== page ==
The Found Year

Currently in Found Year 268, this reckoning counts from the year in which the Twenty Tiles of the Shebolleth faith were found in the Syptsea Wastes. Orthodox adherents of the Shebolleth who await the arrival of their prophesied messiah only consider the years since the Tiles' unearthing of importance, with past years before the Found Year One often simply referred to as "Before" or more recently called Years of Blindness.

Gathelik Seasons

The Eastern Isles care less for months and more for the seasons. Each season has 6 weeks with festivals in-between that mark celebrations highlighting the transition between seasons.

  • Seeding 

Celebration of Greening - Typically celebrated by fertility rituals and weddings. The followers of The Tree lead the worship.

  • Growing

The Parade of Longlight - The followers of The Son celebrate with races, feats of strength, sports and war games.

  • Harvesting 

Peat Reaper's Dance - Followers of The Crone prepare poultices for the dead

  • Sleeping/Dying

Longnight of the Longmoon - Followers of The Grandfather lead mourning and remembrance rituals.


The World Primordant travels around its sun in a circular orbit that takes 300 standard days to complete. This circular orbit and the lack of a tilt to the planet combine to limit traditional seasons. Weather patterns tend to remain static throughout any given latitude, with arctic climates in the north and south giving way to warmer weather the closer one comes to the equator. The sun is often simply called the sun, but ancient holdovers in culture remain to add names in relation to a totem (condor among the Saunea) a duality (Gemin among the earliest Jorldanes) or aspects of culture’s pantheon (as the hobs named it for Glesi).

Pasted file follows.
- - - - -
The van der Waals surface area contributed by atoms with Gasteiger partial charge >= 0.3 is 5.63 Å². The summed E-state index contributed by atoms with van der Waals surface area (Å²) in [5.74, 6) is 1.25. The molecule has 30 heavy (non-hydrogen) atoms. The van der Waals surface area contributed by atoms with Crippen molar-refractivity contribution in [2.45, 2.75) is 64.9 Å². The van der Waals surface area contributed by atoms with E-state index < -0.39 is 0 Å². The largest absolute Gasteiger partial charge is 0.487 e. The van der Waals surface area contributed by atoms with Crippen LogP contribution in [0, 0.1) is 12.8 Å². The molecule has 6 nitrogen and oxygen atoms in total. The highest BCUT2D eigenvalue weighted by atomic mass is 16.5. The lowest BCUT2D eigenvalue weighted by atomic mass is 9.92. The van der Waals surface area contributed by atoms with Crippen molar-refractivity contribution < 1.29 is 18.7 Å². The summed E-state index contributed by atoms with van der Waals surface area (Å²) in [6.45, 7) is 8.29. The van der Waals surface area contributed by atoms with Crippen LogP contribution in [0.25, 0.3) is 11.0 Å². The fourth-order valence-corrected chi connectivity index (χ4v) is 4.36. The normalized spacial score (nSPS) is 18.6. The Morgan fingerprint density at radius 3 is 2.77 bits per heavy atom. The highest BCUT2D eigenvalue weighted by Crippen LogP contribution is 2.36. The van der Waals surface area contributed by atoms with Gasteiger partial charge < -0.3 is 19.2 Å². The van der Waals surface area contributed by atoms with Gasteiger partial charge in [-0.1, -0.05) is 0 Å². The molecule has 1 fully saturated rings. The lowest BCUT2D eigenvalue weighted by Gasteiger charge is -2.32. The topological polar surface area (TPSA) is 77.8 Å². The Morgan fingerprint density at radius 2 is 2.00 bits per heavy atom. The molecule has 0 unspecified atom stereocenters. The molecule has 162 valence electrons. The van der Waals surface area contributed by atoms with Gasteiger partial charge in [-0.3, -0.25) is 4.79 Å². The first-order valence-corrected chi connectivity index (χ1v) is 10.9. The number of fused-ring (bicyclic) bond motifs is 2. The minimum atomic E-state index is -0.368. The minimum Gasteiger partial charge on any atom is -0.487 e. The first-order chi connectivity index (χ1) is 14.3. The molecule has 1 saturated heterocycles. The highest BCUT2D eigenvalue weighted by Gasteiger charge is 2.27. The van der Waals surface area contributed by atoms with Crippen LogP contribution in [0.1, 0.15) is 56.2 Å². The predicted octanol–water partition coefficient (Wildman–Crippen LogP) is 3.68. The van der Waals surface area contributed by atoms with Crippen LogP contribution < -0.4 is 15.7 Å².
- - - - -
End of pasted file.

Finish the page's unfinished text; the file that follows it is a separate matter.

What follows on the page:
A single moon chases along the sky northwest to south east, revolving around the planet twice every day. Cultures have named this lone satellite Ugla, Strig, or The Eye. Most every culture, be it human, bestial or classic, has a story or stories about the moon and its origins.

The moon is seen during the day and such appearances are considered innocuous. Sightings of the moon at night called alternately the Bright Eye, the Blinking, and White Night.

With the darkening of the sky and the moon becoming brighter or darker depending on its position relative to the sun, it’s second passing of night, when it does happen, tends to be prevalent four times a year and these passings are considered blessed and cursed both, depending on the culture. An “unbidden moon” is a portent of ill luck in Soullivaria, and the minotaurs of Thule superstitiously cover one of their eyes when they witness this “second moon”, with some believing it to be a false vision. The Saunean and Cyclopt cultures see the “second moon” as a blessing or invitation to reconsider, and many debates have found renewed consideration at this time. Tsabils in Kastea and Breistea actually find themselves bound by honor to reconsider contracts and deals if approached during these times, and feuds have been avoided when cooler heads prevail during these rare events.

Several constellations are visible in the night sky and often used for navigation. Along with the massive brightness of the Starpath defining north to south for the World Primordant, the Northern Ring is visible in the northern hemisphere and is often blurred by an aurora near the pole. The Ibis chases the Feather from south to east every night, and the Saunea have many tales of the determined bird spending its nights trying to recover its magic. The Southern Keep, as well, describes a perpetual retrograde path, luring ships in the southern hemisphere to its haunted, heavenly halls.